People from 30+ countries, speaking multiple languages, sharing diverse cultures, coming together around one theme – entrepreneurship. So it was recently when I had the opportunity to address the 18th Annual Congress of the European Business & Innovation Centre Network (EBN), in Fez, Morocco.
Now boasting members in North Africa and Eastern Europe, EBN is in its 18th year of promoting innovation and entrepreneurship. And the commitment of the organization to this noble cause was evident in everything from the plenary sessions and workshops, to the spontaneous trans-continental networking that was taking place.
Having only been recently exposed to EBN, it was quite humbling to address such a diverse group representing so many different lands and cultures. That notwithstanding, I am no longer surprised how universal entrepreneurship is, and how willing people are to promote it. Although I struggled a bit (not speaking French or Arabic) with the languages, without exception I was able to understand the multitude of stories about the various incubators, technology transfer offices, and economic development organizations that are laboring to grow (recover) their local economies by way of advancing entrepreneurial endeavors.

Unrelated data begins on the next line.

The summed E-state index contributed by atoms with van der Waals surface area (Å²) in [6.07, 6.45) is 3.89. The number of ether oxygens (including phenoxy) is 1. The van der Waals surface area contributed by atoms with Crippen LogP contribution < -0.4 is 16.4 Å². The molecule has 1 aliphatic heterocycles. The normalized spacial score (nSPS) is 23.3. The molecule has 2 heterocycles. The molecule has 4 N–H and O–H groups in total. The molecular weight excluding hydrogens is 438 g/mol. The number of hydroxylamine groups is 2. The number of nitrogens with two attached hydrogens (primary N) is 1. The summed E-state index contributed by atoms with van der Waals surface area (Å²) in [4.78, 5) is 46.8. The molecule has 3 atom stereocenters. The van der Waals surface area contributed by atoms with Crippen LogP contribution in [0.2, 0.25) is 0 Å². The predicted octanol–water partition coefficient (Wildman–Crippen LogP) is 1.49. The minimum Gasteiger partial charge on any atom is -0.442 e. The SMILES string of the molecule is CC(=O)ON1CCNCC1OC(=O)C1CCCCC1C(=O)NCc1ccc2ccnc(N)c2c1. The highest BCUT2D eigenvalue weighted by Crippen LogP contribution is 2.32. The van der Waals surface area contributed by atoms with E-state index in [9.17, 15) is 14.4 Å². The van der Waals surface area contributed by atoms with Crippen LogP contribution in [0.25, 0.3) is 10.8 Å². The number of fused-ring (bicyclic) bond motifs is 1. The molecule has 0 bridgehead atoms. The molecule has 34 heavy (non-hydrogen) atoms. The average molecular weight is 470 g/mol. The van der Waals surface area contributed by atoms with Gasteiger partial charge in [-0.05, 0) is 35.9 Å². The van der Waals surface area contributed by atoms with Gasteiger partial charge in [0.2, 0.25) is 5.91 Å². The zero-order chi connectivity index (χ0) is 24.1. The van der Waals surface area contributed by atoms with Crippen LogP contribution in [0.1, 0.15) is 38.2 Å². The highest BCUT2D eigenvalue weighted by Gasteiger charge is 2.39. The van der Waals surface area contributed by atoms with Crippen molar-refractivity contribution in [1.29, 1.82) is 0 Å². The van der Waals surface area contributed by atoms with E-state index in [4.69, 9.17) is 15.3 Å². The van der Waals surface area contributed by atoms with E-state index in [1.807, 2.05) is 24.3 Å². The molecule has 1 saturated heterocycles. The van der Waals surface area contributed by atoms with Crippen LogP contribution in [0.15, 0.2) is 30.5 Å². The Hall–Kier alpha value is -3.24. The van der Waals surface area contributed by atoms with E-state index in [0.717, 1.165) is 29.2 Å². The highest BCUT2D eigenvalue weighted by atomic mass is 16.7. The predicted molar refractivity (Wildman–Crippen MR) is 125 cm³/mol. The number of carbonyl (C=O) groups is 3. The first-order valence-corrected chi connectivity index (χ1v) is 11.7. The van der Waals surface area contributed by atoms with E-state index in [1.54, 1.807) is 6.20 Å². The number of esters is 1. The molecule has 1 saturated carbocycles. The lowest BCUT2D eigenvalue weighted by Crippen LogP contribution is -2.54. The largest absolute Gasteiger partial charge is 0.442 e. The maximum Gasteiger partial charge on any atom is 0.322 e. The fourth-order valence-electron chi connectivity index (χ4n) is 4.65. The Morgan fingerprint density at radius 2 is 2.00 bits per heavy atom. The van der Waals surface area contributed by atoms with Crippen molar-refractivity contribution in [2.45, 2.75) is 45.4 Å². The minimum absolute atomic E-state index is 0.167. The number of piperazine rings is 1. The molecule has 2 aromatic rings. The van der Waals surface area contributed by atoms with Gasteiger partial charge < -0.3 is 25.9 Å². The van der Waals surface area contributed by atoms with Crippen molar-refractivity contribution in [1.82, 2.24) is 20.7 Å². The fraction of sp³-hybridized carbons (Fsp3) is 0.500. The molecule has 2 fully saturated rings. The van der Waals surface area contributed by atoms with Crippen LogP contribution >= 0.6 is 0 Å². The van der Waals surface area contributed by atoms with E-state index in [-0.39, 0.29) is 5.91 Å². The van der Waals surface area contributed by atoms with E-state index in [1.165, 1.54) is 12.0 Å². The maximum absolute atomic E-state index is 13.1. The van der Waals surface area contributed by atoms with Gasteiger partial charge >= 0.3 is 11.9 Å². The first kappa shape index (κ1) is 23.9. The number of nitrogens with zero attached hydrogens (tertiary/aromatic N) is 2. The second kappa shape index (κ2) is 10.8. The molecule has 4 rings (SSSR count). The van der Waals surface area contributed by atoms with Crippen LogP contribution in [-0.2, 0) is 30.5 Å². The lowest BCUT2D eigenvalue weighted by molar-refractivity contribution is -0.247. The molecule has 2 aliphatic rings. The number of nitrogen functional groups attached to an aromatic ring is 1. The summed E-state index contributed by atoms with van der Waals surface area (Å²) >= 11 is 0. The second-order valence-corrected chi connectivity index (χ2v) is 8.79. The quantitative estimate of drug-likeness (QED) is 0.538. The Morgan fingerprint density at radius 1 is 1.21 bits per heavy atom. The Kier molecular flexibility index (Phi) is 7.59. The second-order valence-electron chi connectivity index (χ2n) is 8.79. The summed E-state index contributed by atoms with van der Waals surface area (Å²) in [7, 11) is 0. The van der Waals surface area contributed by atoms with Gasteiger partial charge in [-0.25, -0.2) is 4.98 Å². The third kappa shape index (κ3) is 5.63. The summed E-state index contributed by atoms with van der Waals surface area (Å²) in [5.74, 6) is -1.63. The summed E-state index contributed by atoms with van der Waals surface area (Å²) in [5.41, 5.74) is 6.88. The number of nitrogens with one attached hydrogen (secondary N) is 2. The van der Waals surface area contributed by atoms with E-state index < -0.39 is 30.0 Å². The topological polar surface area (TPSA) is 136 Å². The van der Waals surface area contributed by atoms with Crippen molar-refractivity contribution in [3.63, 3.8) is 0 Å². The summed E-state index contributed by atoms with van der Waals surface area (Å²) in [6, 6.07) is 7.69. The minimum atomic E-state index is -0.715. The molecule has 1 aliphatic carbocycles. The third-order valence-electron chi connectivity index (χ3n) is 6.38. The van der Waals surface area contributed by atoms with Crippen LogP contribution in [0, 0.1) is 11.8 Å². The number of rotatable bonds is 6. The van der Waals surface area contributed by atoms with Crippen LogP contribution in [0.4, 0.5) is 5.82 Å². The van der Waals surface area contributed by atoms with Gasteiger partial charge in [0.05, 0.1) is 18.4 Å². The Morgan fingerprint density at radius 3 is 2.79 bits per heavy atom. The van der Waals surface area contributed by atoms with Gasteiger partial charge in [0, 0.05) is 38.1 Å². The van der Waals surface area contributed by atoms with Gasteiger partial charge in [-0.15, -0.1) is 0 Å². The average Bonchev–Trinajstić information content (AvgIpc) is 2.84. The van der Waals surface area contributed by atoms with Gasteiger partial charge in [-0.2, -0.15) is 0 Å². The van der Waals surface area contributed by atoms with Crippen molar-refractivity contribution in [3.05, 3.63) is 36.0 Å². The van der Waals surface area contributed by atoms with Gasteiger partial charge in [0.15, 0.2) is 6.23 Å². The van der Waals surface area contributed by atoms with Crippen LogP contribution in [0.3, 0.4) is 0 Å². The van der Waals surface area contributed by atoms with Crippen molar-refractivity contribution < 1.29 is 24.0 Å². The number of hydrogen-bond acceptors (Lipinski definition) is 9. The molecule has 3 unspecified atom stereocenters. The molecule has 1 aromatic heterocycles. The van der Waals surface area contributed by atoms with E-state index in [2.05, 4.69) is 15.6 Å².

It is true that the United States is seen as a leader in entrepreneurship, for a host of reasons that shall be the topic of another blog posting some day, but the rest of the world has a voracious appetite to close the gap and enjoy the many benefits of wealth creation vis-a-vis launching and growing bright companies. And one advantage I would give to the EBN members is their ubiquitous notion that they compete in a global economy. Maybe as a byproduct of the European Union or the simple fact of geographic proximity, these entrepreneurs seem already wired into global issues that I often find I am coaching US-based entrepreneurs about.
Regardless of the differences, they are all united by the power of ideas … and their ability to build a future worth living. As always, let me know what you think.